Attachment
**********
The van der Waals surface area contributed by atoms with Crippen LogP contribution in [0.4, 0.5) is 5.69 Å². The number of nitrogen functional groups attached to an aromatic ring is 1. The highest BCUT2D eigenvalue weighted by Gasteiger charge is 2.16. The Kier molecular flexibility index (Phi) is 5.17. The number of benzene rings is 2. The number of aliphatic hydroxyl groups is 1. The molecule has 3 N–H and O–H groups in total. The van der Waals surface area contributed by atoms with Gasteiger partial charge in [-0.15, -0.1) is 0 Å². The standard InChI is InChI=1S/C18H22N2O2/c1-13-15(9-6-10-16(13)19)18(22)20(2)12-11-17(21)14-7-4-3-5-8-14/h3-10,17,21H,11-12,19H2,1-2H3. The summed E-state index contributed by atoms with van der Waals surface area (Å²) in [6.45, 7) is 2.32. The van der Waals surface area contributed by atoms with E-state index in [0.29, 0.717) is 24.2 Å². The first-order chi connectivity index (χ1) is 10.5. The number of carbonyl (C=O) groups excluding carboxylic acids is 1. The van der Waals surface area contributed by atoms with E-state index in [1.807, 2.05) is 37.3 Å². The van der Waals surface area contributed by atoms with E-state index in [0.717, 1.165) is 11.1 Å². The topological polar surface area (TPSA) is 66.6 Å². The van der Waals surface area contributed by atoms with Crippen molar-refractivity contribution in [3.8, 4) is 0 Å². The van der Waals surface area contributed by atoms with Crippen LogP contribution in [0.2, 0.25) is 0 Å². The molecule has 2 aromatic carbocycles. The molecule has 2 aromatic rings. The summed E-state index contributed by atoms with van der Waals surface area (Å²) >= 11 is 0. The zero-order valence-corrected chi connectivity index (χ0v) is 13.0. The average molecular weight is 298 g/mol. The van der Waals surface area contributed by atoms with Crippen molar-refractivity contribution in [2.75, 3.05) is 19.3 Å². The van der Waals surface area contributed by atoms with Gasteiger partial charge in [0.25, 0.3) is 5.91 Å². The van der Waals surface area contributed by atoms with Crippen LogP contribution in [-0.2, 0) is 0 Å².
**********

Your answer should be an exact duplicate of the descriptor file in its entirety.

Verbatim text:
The van der Waals surface area contributed by atoms with Crippen LogP contribution in [0.4, 0.5) is 5.69 Å². The number of nitrogen functional groups attached to an aromatic ring is 1. The highest BCUT2D eigenvalue weighted by Gasteiger charge is 2.16. The Kier molecular flexibility index (Phi) is 5.17. The number of benzene rings is 2. The number of aliphatic hydroxyl groups is 1. The molecule has 3 N–H and O–H groups in total. The van der Waals surface area contributed by atoms with Gasteiger partial charge in [-0.15, -0.1) is 0 Å². The standard InChI is InChI=1S/C18H22N2O2/c1-13-15(9-6-10-16(13)19)18(22)20(2)12-11-17(21)14-7-4-3-5-8-14/h3-10,17,21H,11-12,19H2,1-2H3. The summed E-state index contributed by atoms with van der Waals surface area (Å²) in [6.45, 7) is 2.32. The van der Waals surface area contributed by atoms with E-state index in [0.29, 0.717) is 24.2 Å². The first-order chi connectivity index (χ1) is 10.5. The number of carbonyl (C=O) groups excluding carboxylic acids is 1. The van der Waals surface area contributed by atoms with E-state index in [1.807, 2.05) is 37.3 Å². The van der Waals surface area contributed by atoms with E-state index in [0.717, 1.165) is 11.1 Å². The topological polar surface area (TPSA) is 66.6 Å². The van der Waals surface area contributed by atoms with Crippen molar-refractivity contribution in [3.8, 4) is 0 Å². The van der Waals surface area contributed by atoms with Crippen LogP contribution in [0.2, 0.25) is 0 Å². The molecule has 2 aromatic carbocycles. The molecule has 2 aromatic rings. The summed E-state index contributed by atoms with van der Waals surface area (Å²) >= 11 is 0. The zero-order valence-corrected chi connectivity index (χ0v) is 13.0. The average molecular weight is 298 g/mol. The van der Waals surface area contributed by atoms with Crippen molar-refractivity contribution in [2.75, 3.05) is 19.3 Å². The van der Waals surface area contributed by atoms with Gasteiger partial charge in [0.25, 0.3) is 5.91 Å². The van der Waals surface area contributed by atoms with Crippen LogP contribution in [-0.2, 0) is 0 Å².